i have arrived at this moment
to find myself joyous
and filled with laughter.

2 june 2014

and still another poem: perhaps i should say

Perhaps i should sayi ask again
that i regret this time
spent on words and story,
but i cannot.

This is my deepest joy,
even if it’s useless,
even if no one cares
but me.

This paper is my truest friend.
This ink and the sharp tip of the pen
rip through all my hesitation
and every layer of protection
and open my soul to God.

In this state,
the lines flow through me
more than they are of me,
and i find peace.

13 april 2014

smiling

When I was sullen and depressed as a preteen and teenager, no doubt dripping with hormonal melodrama, my mother used to tell me stories about when I was a baby. In the hospital after I was born, I spent a lot of my time in the nursery with the other babies.  In the tale, every time the nurses brought me to my mother, they were full of praises.  “All the other babies in the nursery were howling, impatient and crying, but she was so quiet and kept smiling at us.”  Then my mother would follow up with a story about the son of her friend, probably about seven years older than I am, who crept in to my room when I was supposed to be sleeping – I was about six months old – to find me awake.  When he looked over into the crib, apparently I burbled and cooed, and he ran back to our mothers saying, “She smiled! She was so happy! And for a moment I was in the world of a baby!”

“You were always smiling when you were a baby.”  She would dismiss whatever sorrow had come over me, “You were always so happy.  So how can you claim to be miserable now!”  She seemed convinced that being happy once mean that you were immune to any sorrow.

All these years removed, I remember that I was indeed miserable as a teenager and I stayed that way for a long time.  It has only been in the past few years that I’ve really been able to make progress against long-standing depression.  I’ve already posted about this miracle, but today became something special.

af_easter2014_0043This afternoon, I took my dog hiking through the woods.  As I filled up on sunshine and delight, I kept remembering the happy baby in those stories. For a little while – within the forest filled with broken trees, those coming back to life, newborn saplings, and a lot of mud, I could not stop smiling.  With each step I thought about the things going on in my life, good and bad, and none of it could unseat my joy. This was not a high-energy, effervescent mood, but a strong, blissful peace that felt natural and deep.  It washed over me as welcome and bright as the sunshine.  For a little while, I wondered if I was returning to the baseline state that smiling baby enjoyed.

Then I came home from the hike (and the wonderful Easter dinner afterward at a friend’s house), and realized I had run out of fuel oil, I exhausted myself loading a kiln, tried to balance my checkbook to have the numbers laugh in my face, and washed what seemed like an endless series of dishes in no fewer than three different sessions at the sink.  As I write, stress and worry coexist with this deep happiness – which sounds surreal, but it is the reality of this moment.  The joy remains.  The sense of powerlessness remains.  Gratitude and the worry dance with each other.  Even now, as I put things up on Craig’s list to sell, realizing how tight my finances really are and could continue to be, I am a smiling fool.  I am awash in thanksgivings.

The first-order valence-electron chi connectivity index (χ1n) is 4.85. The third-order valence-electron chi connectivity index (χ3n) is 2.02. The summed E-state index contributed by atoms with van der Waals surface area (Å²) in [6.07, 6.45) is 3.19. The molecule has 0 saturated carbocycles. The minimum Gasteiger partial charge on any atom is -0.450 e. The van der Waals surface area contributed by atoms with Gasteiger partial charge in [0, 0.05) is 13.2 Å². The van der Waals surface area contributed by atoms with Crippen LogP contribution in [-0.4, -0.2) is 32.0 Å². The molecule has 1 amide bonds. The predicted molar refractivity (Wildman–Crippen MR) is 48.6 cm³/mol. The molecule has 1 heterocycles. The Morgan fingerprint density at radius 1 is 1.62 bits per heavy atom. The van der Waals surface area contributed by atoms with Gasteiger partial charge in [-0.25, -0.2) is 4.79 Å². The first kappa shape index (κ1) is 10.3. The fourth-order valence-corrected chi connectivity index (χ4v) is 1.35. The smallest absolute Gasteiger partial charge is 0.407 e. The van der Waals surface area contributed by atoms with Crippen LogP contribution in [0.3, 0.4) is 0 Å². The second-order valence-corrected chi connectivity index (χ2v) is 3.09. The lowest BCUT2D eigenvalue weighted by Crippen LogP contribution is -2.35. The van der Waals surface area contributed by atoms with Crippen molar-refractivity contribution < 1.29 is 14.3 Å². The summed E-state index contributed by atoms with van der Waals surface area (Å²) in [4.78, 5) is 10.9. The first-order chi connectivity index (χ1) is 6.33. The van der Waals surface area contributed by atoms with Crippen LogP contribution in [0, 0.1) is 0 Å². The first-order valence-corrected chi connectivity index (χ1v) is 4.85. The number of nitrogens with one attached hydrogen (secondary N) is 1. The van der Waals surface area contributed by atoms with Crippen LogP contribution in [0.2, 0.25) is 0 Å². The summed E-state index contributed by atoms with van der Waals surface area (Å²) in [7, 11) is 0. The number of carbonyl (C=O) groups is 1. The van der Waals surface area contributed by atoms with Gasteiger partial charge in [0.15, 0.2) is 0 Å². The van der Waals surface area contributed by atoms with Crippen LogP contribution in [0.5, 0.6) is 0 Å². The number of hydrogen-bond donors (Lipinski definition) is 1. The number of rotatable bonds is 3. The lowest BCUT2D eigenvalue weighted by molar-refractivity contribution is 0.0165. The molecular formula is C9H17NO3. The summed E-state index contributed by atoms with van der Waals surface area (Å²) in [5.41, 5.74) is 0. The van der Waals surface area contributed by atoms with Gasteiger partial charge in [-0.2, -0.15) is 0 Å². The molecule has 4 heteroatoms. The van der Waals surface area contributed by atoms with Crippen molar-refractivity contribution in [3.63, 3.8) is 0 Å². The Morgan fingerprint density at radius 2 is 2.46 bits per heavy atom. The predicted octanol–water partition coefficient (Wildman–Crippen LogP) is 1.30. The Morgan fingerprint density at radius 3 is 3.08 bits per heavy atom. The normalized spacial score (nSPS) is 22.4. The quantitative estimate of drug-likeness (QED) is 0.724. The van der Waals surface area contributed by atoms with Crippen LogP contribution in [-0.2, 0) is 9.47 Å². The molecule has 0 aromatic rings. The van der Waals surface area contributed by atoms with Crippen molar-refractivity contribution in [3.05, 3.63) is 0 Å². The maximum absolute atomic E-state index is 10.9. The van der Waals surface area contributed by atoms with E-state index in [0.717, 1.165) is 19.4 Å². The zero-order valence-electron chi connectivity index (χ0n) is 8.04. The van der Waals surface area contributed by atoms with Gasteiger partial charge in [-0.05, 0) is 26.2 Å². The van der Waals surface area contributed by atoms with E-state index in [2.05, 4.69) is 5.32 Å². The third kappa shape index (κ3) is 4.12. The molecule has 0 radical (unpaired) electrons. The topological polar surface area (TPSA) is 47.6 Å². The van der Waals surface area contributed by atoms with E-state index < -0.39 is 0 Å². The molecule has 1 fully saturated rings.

After all, I got to hike through the woods today with my dog – I had a wonderful dinner with friends – I an finding it easy to smile – and there is always the chance that things will change.

Jars with lids

IMG_0074 (I began this on April 15th, but was interrupted by asthma and wretchedness.  Here I am posting it five days later…)

This morning, I gave one of my most talented students her first lesson on making jars with lids (examples made by my hands, freshly out of the glaze kiln, are to the left.)

As I predicted this morning while I was preparing to come out to the studio, she did a fantastic job.  After watching my two demos, she threw two lovely little jars with matching lids all on her own.

As I made the jars under her watchful eye, I kept realizing how amazing it is that this is even possible.  Blame Cosmos,  but I’ve been thinking a lot about atoms and particles and how wildly cool this world we live in is. The magnificence of existence cannot be overstated. How fantastic is it that we can make something so solid and stable out of mud?  Just add the pressure of my hands, the speed of the wheel, the heat of the kiln, and voila.  The sensual movement of the clay within my fingers feels like a miracle – I am continually amazed that we humans can do such marvels.IMG_0072 Even more, that I can make such loveliness.

Lately, I have been doing some whining.  Those within earshot have heard too much about woes and worries.  Not to mention my vexations.  What I am certain I never get across to anyone with enough clarity – most of all to myself – is that this life is so blessedly fantastic. I rejoice at being born so that I can live through these times. We enjoy a world full of wonders. Realizing that no matter how desperate or vulnerable I feel, or how terrible any situation seems to the individual or the world at large, everything can change in the blink of an eye. We can make loveliness out of mud.  Love – sometimes just as simple the love for what we are doing – can transform any moment.

It all brings me such hope and happiness. As that clay spins between my palms, nothing else matters.  The future and the past both cease to exist, there is just the clay becoming something new, something fantastic that it never expected it could be.

Feeling that clay take form between my hands and then witnessing those skills manifest themselves in my student left me joyous.  In the face of that, what chance did my worry and fear have?

 

Good mornings

bare angelJust a quick note, completely delaying the blog that was going to go out today.

I woke up feeling almost 40% human this morning. My nebulizer and inhalers seem to be doing some good. The sun is shining, I can hear birds. My animals had all curled up with me during the night and I finally figured out why some pages of my website were messed up.

So, I am getting ready to start my day, thankful beyond words for feeling somewhat better and having the sense that things are possible.  Even if those things are just teaching and making art for one more day.  My dreams were full of pottery and stories.

I just have to meet my enthusiasm with some common sense and not wear myself down.